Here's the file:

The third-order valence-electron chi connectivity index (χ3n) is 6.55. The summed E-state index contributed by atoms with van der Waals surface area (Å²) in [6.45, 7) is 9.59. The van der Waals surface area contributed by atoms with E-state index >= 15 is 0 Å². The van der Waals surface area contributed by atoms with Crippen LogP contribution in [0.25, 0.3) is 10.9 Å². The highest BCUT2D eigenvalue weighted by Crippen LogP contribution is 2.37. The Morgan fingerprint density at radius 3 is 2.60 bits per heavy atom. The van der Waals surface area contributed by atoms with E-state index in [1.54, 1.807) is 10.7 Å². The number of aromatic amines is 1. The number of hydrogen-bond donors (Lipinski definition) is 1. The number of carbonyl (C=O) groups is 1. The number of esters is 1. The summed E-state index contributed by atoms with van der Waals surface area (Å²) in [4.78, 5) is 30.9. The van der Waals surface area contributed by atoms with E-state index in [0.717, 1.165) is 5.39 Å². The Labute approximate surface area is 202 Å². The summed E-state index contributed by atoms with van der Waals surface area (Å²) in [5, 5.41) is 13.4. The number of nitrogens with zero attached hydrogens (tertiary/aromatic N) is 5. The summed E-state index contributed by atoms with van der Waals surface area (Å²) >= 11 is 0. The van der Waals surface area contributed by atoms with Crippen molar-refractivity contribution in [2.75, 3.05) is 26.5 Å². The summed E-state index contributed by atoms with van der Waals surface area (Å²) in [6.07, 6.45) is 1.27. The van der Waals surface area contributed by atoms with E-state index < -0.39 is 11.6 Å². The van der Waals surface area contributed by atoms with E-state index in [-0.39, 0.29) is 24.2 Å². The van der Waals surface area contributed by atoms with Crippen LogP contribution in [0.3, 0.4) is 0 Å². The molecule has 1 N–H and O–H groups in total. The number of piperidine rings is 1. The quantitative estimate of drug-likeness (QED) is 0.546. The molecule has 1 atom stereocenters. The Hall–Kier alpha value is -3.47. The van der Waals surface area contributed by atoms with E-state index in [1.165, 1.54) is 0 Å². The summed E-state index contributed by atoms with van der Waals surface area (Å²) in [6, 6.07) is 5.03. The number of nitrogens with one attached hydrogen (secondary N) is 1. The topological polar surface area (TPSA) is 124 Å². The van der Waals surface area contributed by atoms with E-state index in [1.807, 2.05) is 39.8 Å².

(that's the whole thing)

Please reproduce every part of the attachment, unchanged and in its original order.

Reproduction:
The third-order valence-electron chi connectivity index (χ3n) is 6.55. The summed E-state index contributed by atoms with van der Waals surface area (Å²) in [6.45, 7) is 9.59. The van der Waals surface area contributed by atoms with E-state index >= 15 is 0 Å². The van der Waals surface area contributed by atoms with Crippen LogP contribution in [0.25, 0.3) is 10.9 Å². The highest BCUT2D eigenvalue weighted by Crippen LogP contribution is 2.37. The Morgan fingerprint density at radius 3 is 2.60 bits per heavy atom. The van der Waals surface area contributed by atoms with E-state index in [1.54, 1.807) is 10.7 Å². The number of aromatic amines is 1. The number of hydrogen-bond donors (Lipinski definition) is 1. The number of carbonyl (C=O) groups is 1. The number of esters is 1. The summed E-state index contributed by atoms with van der Waals surface area (Å²) in [4.78, 5) is 30.9. The van der Waals surface area contributed by atoms with E-state index in [0.717, 1.165) is 5.39 Å². The Labute approximate surface area is 202 Å². The summed E-state index contributed by atoms with van der Waals surface area (Å²) in [5, 5.41) is 13.4. The number of nitrogens with zero attached hydrogens (tertiary/aromatic N) is 5. The summed E-state index contributed by atoms with van der Waals surface area (Å²) >= 11 is 0. The van der Waals surface area contributed by atoms with Crippen molar-refractivity contribution in [2.75, 3.05) is 26.5 Å². The summed E-state index contributed by atoms with van der Waals surface area (Å²) in [6.07, 6.45) is 1.27. The van der Waals surface area contributed by atoms with E-state index < -0.39 is 11.6 Å². The van der Waals surface area contributed by atoms with E-state index in [-0.39, 0.29) is 24.2 Å². The van der Waals surface area contributed by atoms with Crippen LogP contribution in [0.3, 0.4) is 0 Å². The molecule has 1 N–H and O–H groups in total. The number of piperidine rings is 1. The quantitative estimate of drug-likeness (QED) is 0.546. The molecule has 1 atom stereocenters. The Hall–Kier alpha value is -3.47. The van der Waals surface area contributed by atoms with E-state index in [1.165, 1.54) is 0 Å². The summed E-state index contributed by atoms with van der Waals surface area (Å²) in [6, 6.07) is 5.03. The number of nitrogens with one attached hydrogen (secondary N) is 1. The topological polar surface area (TPSA) is 124 Å². The van der Waals surface area contributed by atoms with E-state index in [1.807, 2.05) is 39.8 Å².